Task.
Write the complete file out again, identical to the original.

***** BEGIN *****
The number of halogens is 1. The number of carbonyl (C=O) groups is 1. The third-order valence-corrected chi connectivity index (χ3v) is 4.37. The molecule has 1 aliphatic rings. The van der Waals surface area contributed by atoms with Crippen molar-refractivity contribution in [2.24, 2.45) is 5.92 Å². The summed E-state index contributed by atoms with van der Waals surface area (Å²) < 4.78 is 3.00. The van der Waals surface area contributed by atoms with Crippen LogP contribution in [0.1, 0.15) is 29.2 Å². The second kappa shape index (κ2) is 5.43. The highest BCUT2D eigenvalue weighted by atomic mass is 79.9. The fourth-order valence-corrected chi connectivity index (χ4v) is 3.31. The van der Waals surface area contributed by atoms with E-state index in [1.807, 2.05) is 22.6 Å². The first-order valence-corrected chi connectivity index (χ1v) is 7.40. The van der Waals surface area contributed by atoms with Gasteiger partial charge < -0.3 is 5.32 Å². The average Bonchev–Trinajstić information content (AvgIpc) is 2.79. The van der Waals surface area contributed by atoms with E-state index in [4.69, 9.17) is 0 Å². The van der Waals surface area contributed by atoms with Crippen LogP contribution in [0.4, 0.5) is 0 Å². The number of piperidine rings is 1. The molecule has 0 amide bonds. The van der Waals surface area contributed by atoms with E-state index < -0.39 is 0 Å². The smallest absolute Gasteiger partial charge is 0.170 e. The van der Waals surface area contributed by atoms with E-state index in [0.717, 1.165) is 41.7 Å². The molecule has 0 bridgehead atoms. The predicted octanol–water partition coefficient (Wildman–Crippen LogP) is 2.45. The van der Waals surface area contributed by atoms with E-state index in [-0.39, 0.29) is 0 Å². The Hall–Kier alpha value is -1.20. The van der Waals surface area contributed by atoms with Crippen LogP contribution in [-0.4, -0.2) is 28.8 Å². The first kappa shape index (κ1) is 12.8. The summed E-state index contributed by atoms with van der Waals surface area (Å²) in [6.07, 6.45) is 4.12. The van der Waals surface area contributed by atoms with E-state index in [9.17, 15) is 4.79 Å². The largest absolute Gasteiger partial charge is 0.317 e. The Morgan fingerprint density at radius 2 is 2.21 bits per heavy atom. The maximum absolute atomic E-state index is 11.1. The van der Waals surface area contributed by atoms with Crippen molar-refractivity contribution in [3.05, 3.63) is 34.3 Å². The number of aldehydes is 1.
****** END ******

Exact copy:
The number of halogens is 1. The number of carbonyl (C=O) groups is 1. The third-order valence-corrected chi connectivity index (χ3v) is 4.37. The molecule has 1 aliphatic rings. The van der Waals surface area contributed by atoms with Crippen molar-refractivity contribution in [2.24, 2.45) is 5.92 Å². The summed E-state index contributed by atoms with van der Waals surface area (Å²) < 4.78 is 3.00. The van der Waals surface area contributed by atoms with Crippen LogP contribution in [0.1, 0.15) is 29.2 Å². The second kappa shape index (κ2) is 5.43. The highest BCUT2D eigenvalue weighted by atomic mass is 79.9. The fourth-order valence-corrected chi connectivity index (χ4v) is 3.31. The van der Waals surface area contributed by atoms with E-state index in [1.807, 2.05) is 22.6 Å². The first-order valence-corrected chi connectivity index (χ1v) is 7.40. The van der Waals surface area contributed by atoms with Gasteiger partial charge < -0.3 is 5.32 Å². The average Bonchev–Trinajstić information content (AvgIpc) is 2.79. The van der Waals surface area contributed by atoms with E-state index in [4.69, 9.17) is 0 Å². The van der Waals surface area contributed by atoms with Crippen LogP contribution in [0.4, 0.5) is 0 Å². The number of piperidine rings is 1. The molecule has 0 amide bonds. The van der Waals surface area contributed by atoms with E-state index < -0.39 is 0 Å². The smallest absolute Gasteiger partial charge is 0.170 e. The van der Waals surface area contributed by atoms with E-state index in [0.717, 1.165) is 41.7 Å². The molecule has 0 bridgehead atoms. The predicted octanol–water partition coefficient (Wildman–Crippen LogP) is 2.45. The van der Waals surface area contributed by atoms with E-state index in [-0.39, 0.29) is 0 Å². The Hall–Kier alpha value is -1.20. The van der Waals surface area contributed by atoms with Crippen LogP contribution in [-0.4, -0.2) is 28.8 Å². The first kappa shape index (κ1) is 12.8. The summed E-state index contributed by atoms with van der Waals surface area (Å²) in [6.07, 6.45) is 4.12. The van der Waals surface area contributed by atoms with E-state index in [9.17, 15) is 4.79 Å². The largest absolute Gasteiger partial charge is 0.317 e. The Morgan fingerprint density at radius 2 is 2.21 bits per heavy atom. The maximum absolute atomic E-state index is 11.1. The van der Waals surface area contributed by atoms with Crippen molar-refractivity contribution in [3.05, 3.63) is 34.3 Å². The number of aldehydes is 1.